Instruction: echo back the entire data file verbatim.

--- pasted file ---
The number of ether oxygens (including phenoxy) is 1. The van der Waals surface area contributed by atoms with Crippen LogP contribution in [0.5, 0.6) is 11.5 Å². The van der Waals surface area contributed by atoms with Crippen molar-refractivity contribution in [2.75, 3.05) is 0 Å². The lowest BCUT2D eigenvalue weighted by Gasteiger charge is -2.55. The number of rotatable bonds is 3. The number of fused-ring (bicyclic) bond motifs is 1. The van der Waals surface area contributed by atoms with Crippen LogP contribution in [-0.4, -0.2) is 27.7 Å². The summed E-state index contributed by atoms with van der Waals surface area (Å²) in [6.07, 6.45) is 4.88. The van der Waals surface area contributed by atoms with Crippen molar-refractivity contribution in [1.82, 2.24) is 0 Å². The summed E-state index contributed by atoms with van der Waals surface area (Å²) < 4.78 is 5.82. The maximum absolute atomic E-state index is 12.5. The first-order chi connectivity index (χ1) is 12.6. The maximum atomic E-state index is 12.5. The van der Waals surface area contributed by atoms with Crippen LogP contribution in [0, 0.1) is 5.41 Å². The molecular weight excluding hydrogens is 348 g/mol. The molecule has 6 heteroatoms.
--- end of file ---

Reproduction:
The number of ether oxygens (including phenoxy) is 1. The van der Waals surface area contributed by atoms with Crippen LogP contribution in [0.5, 0.6) is 11.5 Å². The van der Waals surface area contributed by atoms with Crippen molar-refractivity contribution in [2.75, 3.05) is 0 Å². The lowest BCUT2D eigenvalue weighted by Gasteiger charge is -2.55. The number of rotatable bonds is 3. The number of fused-ring (bicyclic) bond motifs is 1. The van der Waals surface area contributed by atoms with Crippen LogP contribution in [-0.4, -0.2) is 27.7 Å². The summed E-state index contributed by atoms with van der Waals surface area (Å²) in [6.07, 6.45) is 4.88. The van der Waals surface area contributed by atoms with Crippen molar-refractivity contribution in [1.82, 2.24) is 0 Å². The summed E-state index contributed by atoms with van der Waals surface area (Å²) < 4.78 is 5.82. The maximum absolute atomic E-state index is 12.5. The first-order chi connectivity index (χ1) is 12.6. The maximum atomic E-state index is 12.5. The van der Waals surface area contributed by atoms with Crippen LogP contribution in [0, 0.1) is 5.41 Å². The molecular weight excluding hydrogens is 348 g/mol. The molecule has 6 heteroatoms.